Intracerebral hemorrhage (ICH) is a devastating type of stroke affecting more than 70,000 patients in the U.S. each year, yet there is no specific treatment available. Stimulation of the innate immune system at the site of hemorrhage leads to inflammation and progressive brain injury. In a murine model of ICH, we have demonstrated that ICH leads to the recruitment of blood-derived monocytes and inflammatory monocytes to the perihematomal region and the activation and proliferation of microglia. These events are concomitant with progressive functional disability. The proposed studies will utilize transgenic mice, bone marrow chimeras, and in vitro assays to determine the individual effects of each population on the immune response and functional outcomes after ICH.
Specific Aim 1 will determine the roles of the CX3CR1+ and CCR2+Gr1+ monocyte populations in injury after ICH.
In Specific Aim 2, the role of chemokine receptors CX3CR1 and CCR2 on microglial activation will be investigated. Together these studies will determine the translational potential of targetin these cellular responses in the treatment of ICH. This proposal outlines the training of Lauren Sansing, MD, an Assistant Professor in Neurology at the University of Connecticut Health Center, from mentored to independent translational researcher. Career development plans include formal coursework in immunology, regular seminar attendance in both immunology and neuroscience, and conference participation. These didactic components will complement the training involved in executing the research project and optimally position Dr. Sansing for a career as an independent investigator in translational stroke research.

Public Health Relevance

Intracerebral hemorrhage is a type of stroke that affects 70,000 people in the U.S. each year and causes half of the patients to die or be left severely disabled. This proposal will study the immune pathways responsible for brain injury surrounding the hemorrhage and hopes to identify new targets for treatment.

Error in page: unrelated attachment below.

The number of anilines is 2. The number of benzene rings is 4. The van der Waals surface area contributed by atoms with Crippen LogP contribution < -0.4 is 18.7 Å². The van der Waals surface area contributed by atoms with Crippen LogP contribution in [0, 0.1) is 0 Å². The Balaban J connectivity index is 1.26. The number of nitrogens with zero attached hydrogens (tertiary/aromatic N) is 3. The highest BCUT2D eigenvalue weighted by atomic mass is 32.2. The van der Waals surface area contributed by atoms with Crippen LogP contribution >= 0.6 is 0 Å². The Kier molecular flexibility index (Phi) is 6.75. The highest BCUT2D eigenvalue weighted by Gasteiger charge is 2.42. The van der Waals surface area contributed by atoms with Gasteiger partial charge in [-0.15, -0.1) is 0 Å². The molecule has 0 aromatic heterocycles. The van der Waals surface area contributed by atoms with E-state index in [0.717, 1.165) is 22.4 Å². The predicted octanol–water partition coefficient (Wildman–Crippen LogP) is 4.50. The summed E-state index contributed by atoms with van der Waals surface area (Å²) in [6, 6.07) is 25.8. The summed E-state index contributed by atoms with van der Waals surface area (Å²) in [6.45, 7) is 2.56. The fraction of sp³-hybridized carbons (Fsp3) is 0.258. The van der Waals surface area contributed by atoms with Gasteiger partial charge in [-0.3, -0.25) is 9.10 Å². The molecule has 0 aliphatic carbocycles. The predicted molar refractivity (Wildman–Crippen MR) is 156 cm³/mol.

Agency
National Institute of Health (NIH)
Institute
National Institute of Neurological Disorders and Stroke (NINDS)
Type
Clinical Investigator Award (CIA) (K08)
Project #
5K08NS078110-06
Application #
9123670
Study Section
NST-2 Subcommittee (NST)
Program Officer
Koenig, James I
Project Start
2014-09-03
Project End
2017-08-31
Budget Start
2016-09-01
Budget End
2017-08-31
Support Year
6
Fiscal Year
2016
Total Cost
Indirect Cost
Name
Yale University
Department
Neurology
Type
Schools of Medicine
DUNS #
043207562
City
New Haven
State
CT
Country
United States
Zip Code
Chang, Che-Feng; Goods, Brittany A; Askenase, Michael H et al. (2018) Erythrocyte efferocytosis modulates macrophages towards recovery after intracerebral hemorrhage. J Clin Invest 128:607-624
Taylor, Roslyn A; Chang, Che-Feng; Goods, Brittany A et al. (2017) TGF-?1 modulates microglial phenotype and promotes recovery after intracerebral hemorrhage. J Clin Invest 127:280-292
Sreekrishnan, Anirudh; Dearborn, Jennifer L; Greer, David M et al. (2016) Intracerebral Hemorrhage Location and Functional Outcomes of Patients: A Systematic Literature Review and Meta-Analysis. Neurocrit Care 25:384-391
Manwani, Bharti; Stretz, Christoph; Sansing, Lauren H (2016) Stroke as the Initial Manifestation of the Human Immunodeficiency Virus. Stroke 47:e60-2
Askenase, Michael H; Sansing, Lauren H (2016) Stages of the Inflammatory Response in Pathology and Tissue Repair after Intracerebral Hemorrhage. Semin Neurol 36:288-97
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Hammond, Matthew D; Taylor, Roslyn A; Mullen, Michael T et al. (2014) CCR2+ Ly6C(hi) inflammatory monocyte recruitment exacerbates acute disability following intracerebral hemorrhage. J Neurosci 34:3901-9
Taylor, Roslyn A; Hammond, Matthew D; Ai, Youxi et al. (2014) CX3CR1 signaling on monocytes is dispensable after intracerebral hemorrhage. PLoS One 9:e114472

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